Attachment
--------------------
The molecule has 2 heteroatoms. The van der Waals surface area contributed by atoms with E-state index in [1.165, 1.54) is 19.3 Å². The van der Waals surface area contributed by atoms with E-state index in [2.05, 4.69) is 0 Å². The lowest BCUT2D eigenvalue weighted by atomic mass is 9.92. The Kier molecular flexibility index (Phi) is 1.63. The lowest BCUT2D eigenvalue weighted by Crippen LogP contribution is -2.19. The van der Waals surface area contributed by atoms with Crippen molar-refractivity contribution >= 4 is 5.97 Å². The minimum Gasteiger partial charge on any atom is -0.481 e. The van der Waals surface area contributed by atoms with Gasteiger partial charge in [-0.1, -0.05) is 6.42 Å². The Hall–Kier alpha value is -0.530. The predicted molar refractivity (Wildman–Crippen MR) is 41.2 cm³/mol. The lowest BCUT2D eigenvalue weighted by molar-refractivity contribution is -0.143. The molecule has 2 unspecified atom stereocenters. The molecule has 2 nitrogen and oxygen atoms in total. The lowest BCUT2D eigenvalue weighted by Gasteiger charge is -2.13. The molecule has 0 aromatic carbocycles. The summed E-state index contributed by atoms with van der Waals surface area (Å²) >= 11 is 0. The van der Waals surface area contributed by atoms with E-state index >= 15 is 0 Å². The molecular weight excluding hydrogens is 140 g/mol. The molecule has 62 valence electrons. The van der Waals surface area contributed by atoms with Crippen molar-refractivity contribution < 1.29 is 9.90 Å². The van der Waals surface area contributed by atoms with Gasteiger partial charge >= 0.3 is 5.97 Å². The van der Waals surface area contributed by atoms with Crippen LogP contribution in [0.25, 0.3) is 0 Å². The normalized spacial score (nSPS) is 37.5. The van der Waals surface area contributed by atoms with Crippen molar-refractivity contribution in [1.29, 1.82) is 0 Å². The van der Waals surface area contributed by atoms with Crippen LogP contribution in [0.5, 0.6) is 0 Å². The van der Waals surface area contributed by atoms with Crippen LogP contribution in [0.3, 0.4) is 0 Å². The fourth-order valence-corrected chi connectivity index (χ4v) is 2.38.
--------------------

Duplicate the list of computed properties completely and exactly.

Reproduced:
The molecule has 2 heteroatoms. The van der Waals surface area contributed by atoms with E-state index in [1.165, 1.54) is 19.3 Å². The van der Waals surface area contributed by atoms with E-state index in [2.05, 4.69) is 0 Å². The lowest BCUT2D eigenvalue weighted by atomic mass is 9.92. The Kier molecular flexibility index (Phi) is 1.63. The lowest BCUT2D eigenvalue weighted by Crippen LogP contribution is -2.19. The van der Waals surface area contributed by atoms with Crippen molar-refractivity contribution >= 4 is 5.97 Å². The minimum Gasteiger partial charge on any atom is -0.481 e. The van der Waals surface area contributed by atoms with Gasteiger partial charge in [-0.1, -0.05) is 6.42 Å². The Hall–Kier alpha value is -0.530. The predicted molar refractivity (Wildman–Crippen MR) is 41.2 cm³/mol. The lowest BCUT2D eigenvalue weighted by molar-refractivity contribution is -0.143. The molecule has 2 unspecified atom stereocenters. The molecule has 2 nitrogen and oxygen atoms in total. The lowest BCUT2D eigenvalue weighted by Gasteiger charge is -2.13. The molecule has 0 aromatic carbocycles. The summed E-state index contributed by atoms with van der Waals surface area (Å²) >= 11 is 0. The van der Waals surface area contributed by atoms with E-state index >= 15 is 0 Å². The molecular weight excluding hydrogens is 140 g/mol. The molecule has 62 valence electrons. The van der Waals surface area contributed by atoms with Crippen molar-refractivity contribution < 1.29 is 9.90 Å². The van der Waals surface area contributed by atoms with Gasteiger partial charge >= 0.3 is 5.97 Å². The van der Waals surface area contributed by atoms with Crippen LogP contribution in [0.25, 0.3) is 0 Å². The normalized spacial score (nSPS) is 37.5. The van der Waals surface area contributed by atoms with Crippen molar-refractivity contribution in [1.29, 1.82) is 0 Å². The van der Waals surface area contributed by atoms with Crippen LogP contribution in [0.5, 0.6) is 0 Å². The van der Waals surface area contributed by atoms with Crippen LogP contribution in [0.3, 0.4) is 0 Å². The fourth-order valence-corrected chi connectivity index (χ4v) is 2.38.